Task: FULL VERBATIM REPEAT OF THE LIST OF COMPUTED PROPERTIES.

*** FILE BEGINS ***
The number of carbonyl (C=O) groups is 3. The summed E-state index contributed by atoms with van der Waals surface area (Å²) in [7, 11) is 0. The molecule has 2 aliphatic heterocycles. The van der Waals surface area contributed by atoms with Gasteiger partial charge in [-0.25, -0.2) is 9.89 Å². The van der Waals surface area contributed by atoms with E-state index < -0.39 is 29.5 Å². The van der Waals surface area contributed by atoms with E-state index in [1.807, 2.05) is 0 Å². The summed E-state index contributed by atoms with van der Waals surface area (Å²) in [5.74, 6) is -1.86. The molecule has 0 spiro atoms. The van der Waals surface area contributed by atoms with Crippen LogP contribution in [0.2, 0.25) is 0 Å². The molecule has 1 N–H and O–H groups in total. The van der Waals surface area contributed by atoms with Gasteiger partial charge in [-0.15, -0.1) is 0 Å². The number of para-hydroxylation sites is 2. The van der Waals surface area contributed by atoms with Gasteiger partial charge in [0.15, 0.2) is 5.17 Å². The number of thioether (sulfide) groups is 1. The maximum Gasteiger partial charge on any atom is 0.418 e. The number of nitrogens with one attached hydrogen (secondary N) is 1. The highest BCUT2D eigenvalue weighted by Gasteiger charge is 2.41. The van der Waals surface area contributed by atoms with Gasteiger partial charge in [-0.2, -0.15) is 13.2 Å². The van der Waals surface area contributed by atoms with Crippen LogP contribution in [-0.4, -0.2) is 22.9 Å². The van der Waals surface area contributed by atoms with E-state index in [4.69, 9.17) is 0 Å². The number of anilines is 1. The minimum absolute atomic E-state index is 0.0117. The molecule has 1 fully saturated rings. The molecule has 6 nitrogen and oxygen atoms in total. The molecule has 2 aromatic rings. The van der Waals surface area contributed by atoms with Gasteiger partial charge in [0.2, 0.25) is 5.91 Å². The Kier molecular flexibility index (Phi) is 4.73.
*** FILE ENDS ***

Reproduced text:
The number of carbonyl (C=O) groups is 3. The summed E-state index contributed by atoms with van der Waals surface area (Å²) in [7, 11) is 0. The molecule has 2 aliphatic heterocycles. The van der Waals surface area contributed by atoms with Gasteiger partial charge in [-0.25, -0.2) is 9.89 Å². The van der Waals surface area contributed by atoms with E-state index < -0.39 is 29.5 Å². The van der Waals surface area contributed by atoms with E-state index in [1.807, 2.05) is 0 Å². The summed E-state index contributed by atoms with van der Waals surface area (Å²) in [5.74, 6) is -1.86. The molecule has 0 spiro atoms. The van der Waals surface area contributed by atoms with Crippen LogP contribution in [0.2, 0.25) is 0 Å². The molecule has 1 N–H and O–H groups in total. The van der Waals surface area contributed by atoms with Gasteiger partial charge in [-0.15, -0.1) is 0 Å². The number of para-hydroxylation sites is 2. The van der Waals surface area contributed by atoms with Gasteiger partial charge in [0.15, 0.2) is 5.17 Å². The number of thioether (sulfide) groups is 1. The maximum Gasteiger partial charge on any atom is 0.418 e. The number of nitrogens with one attached hydrogen (secondary N) is 1. The highest BCUT2D eigenvalue weighted by Gasteiger charge is 2.41. The van der Waals surface area contributed by atoms with Gasteiger partial charge in [-0.2, -0.15) is 13.2 Å². The van der Waals surface area contributed by atoms with Crippen LogP contribution in [-0.4, -0.2) is 22.9 Å². The van der Waals surface area contributed by atoms with E-state index in [4.69, 9.17) is 0 Å². The number of anilines is 1. The minimum absolute atomic E-state index is 0.0117. The molecule has 1 fully saturated rings. The molecule has 6 nitrogen and oxygen atoms in total. The molecule has 2 aromatic rings. The van der Waals surface area contributed by atoms with Gasteiger partial charge in [0.2, 0.25) is 5.91 Å². The Kier molecular flexibility index (Phi) is 4.73.